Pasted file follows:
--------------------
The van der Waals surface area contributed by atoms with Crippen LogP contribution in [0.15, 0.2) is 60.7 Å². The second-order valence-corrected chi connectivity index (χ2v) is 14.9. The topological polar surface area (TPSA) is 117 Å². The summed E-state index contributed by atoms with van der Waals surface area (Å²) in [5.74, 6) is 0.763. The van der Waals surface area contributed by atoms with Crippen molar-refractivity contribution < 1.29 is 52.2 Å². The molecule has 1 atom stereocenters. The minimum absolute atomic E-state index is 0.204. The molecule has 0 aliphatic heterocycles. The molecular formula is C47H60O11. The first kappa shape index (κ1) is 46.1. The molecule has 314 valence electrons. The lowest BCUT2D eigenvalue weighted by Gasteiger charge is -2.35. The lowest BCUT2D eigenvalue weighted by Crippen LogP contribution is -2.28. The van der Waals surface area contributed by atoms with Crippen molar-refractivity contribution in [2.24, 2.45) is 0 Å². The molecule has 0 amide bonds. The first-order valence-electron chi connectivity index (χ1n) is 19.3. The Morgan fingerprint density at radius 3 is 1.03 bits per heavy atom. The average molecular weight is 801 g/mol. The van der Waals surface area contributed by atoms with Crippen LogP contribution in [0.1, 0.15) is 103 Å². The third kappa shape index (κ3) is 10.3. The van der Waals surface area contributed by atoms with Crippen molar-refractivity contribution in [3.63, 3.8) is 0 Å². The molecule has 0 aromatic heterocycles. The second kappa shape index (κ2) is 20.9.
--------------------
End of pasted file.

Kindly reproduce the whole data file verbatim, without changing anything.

The van der Waals surface area contributed by atoms with Crippen LogP contribution in [0.15, 0.2) is 60.7 Å². The second-order valence-corrected chi connectivity index (χ2v) is 14.9. The topological polar surface area (TPSA) is 117 Å². The summed E-state index contributed by atoms with van der Waals surface area (Å²) in [5.74, 6) is 0.763. The van der Waals surface area contributed by atoms with Crippen molar-refractivity contribution < 1.29 is 52.2 Å². The molecule has 1 atom stereocenters. The minimum absolute atomic E-state index is 0.204. The molecule has 0 aliphatic heterocycles. The molecular formula is C47H60O11. The first kappa shape index (κ1) is 46.1. The molecule has 314 valence electrons. The lowest BCUT2D eigenvalue weighted by Gasteiger charge is -2.35. The lowest BCUT2D eigenvalue weighted by Crippen LogP contribution is -2.28. The van der Waals surface area contributed by atoms with Crippen molar-refractivity contribution in [2.24, 2.45) is 0 Å². The molecule has 0 amide bonds. The first-order valence-electron chi connectivity index (χ1n) is 19.3. The Morgan fingerprint density at radius 3 is 1.03 bits per heavy atom. The average molecular weight is 801 g/mol. The van der Waals surface area contributed by atoms with Crippen LogP contribution in [0.1, 0.15) is 103 Å². The third kappa shape index (κ3) is 10.3. The van der Waals surface area contributed by atoms with Crippen molar-refractivity contribution in [3.63, 3.8) is 0 Å². The molecule has 0 aromatic heterocycles. The second kappa shape index (κ2) is 20.9.